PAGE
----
As I observe the increasingly heated debate over BDS and Israel/Palestine on this campus, I feel as though I’m being torn in two.
I am a Jew, an identification I feel so deep in my bones it is a part of my marrow. I have a strong, spiritual connection to the land of Israel: to me, as to many Jews, Eretz Yisrael is far more than just a geographical location. It is a goal to strive for, a powerful symbol, and a prayer all at once. I believe that Israel should be a homeland for Jews.
I fervently believe, too, in the necessity of civil and human rights for all, and I am appalled by the way the Israeli government has strayed from what I believe to be fundamental Jewish values. Tolerating injustice is not Jewish, and perpetuating it is anathema to the themes at the very core of Jewish existence.
I find it impossible to ignore the virulent anti-Semitism exhibited by Hamas, a hateful and vicious ideology that I believe has permeated parts of Palestinian society and which terrifies me to the core. I am certain that Hamas and the Palestinian Authority have contributed to the poor and worsening quality of life for many Palestinians. But I am also profoundly angry at the grave injustices the Israeli government has perpetrated against the Palestinian people. Security concerns cannot possibly justify what has happened in Gaza and the West Bank—people there are desperate, devoid of options, and actively discriminated against by the Israeli government. Thousands of civilians have died, many more have been displaced from their homes, and Israel has done little to remedy it.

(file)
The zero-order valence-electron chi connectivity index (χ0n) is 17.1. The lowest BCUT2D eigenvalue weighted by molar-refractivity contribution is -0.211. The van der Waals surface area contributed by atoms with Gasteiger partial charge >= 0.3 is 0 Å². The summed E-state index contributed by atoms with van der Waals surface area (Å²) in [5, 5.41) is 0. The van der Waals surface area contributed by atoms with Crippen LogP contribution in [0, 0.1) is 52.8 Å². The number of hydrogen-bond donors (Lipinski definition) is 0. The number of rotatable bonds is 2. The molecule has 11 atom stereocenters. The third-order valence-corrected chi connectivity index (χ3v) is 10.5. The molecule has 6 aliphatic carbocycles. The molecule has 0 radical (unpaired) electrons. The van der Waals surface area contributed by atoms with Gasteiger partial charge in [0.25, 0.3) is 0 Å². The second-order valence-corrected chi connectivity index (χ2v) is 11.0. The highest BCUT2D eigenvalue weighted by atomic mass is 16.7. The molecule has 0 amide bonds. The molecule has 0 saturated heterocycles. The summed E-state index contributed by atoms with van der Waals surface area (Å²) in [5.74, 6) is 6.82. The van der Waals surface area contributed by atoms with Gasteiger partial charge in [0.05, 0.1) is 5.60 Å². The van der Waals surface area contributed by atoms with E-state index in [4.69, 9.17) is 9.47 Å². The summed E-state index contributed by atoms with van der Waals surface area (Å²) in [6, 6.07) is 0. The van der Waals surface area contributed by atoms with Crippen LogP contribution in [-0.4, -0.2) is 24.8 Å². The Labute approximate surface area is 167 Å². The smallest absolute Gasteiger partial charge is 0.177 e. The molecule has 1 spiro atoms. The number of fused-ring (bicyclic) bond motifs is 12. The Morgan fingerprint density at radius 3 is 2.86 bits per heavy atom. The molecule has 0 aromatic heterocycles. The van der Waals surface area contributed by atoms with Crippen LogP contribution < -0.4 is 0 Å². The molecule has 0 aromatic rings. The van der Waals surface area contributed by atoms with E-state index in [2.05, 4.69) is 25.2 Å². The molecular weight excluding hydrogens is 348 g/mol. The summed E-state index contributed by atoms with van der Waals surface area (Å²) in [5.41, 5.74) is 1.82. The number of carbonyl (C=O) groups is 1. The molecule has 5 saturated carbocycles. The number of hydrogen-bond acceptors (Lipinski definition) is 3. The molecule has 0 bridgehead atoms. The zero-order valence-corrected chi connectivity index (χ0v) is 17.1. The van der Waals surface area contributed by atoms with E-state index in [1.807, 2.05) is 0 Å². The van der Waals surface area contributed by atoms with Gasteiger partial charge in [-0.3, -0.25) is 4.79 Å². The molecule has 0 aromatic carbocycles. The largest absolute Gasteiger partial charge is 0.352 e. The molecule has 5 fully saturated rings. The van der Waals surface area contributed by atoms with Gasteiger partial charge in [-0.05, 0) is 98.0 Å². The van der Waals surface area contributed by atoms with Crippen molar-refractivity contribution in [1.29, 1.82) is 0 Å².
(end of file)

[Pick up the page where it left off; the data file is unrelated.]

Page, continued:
I say these things not to establish some new creed but to express my frustration at the degree to which hesitation has become worthy of scorn in this battle on campus. I am deeply, deeply conflicted about which “side” to choose and my convictions often seem at odds. I have a laundry list of questions and am troubled that this debate seems to have devolved into a shouting match where one side flings “apartheid” and the other “anti-Semite” as though they were stones.
I am sure that there are many students on this campus who have questions, who are uncertain, who seek not to derail a social justice movement or delegitimize a state but to simply figure out where they stand. The climate surrounding this debate makes it profoundly difficult to do so. I am uncomfortable discussing this with my “pro-Israel” friends out of fear that they may ostracize me for my criticisms of Israel. I am uncomfortable discussing this with my “pro-Palestine” friends out of fear that they may ostracize me for my criticisms of Palestine. I am uncomfortable discussing this with friends whose opinions I do not know out of fear that they may be either “pro-Israel” or “pro-Palestine.” Where is the space for people like me who have far more questions than answers?
Ezer Smith is a third-year in the College majoring in political science.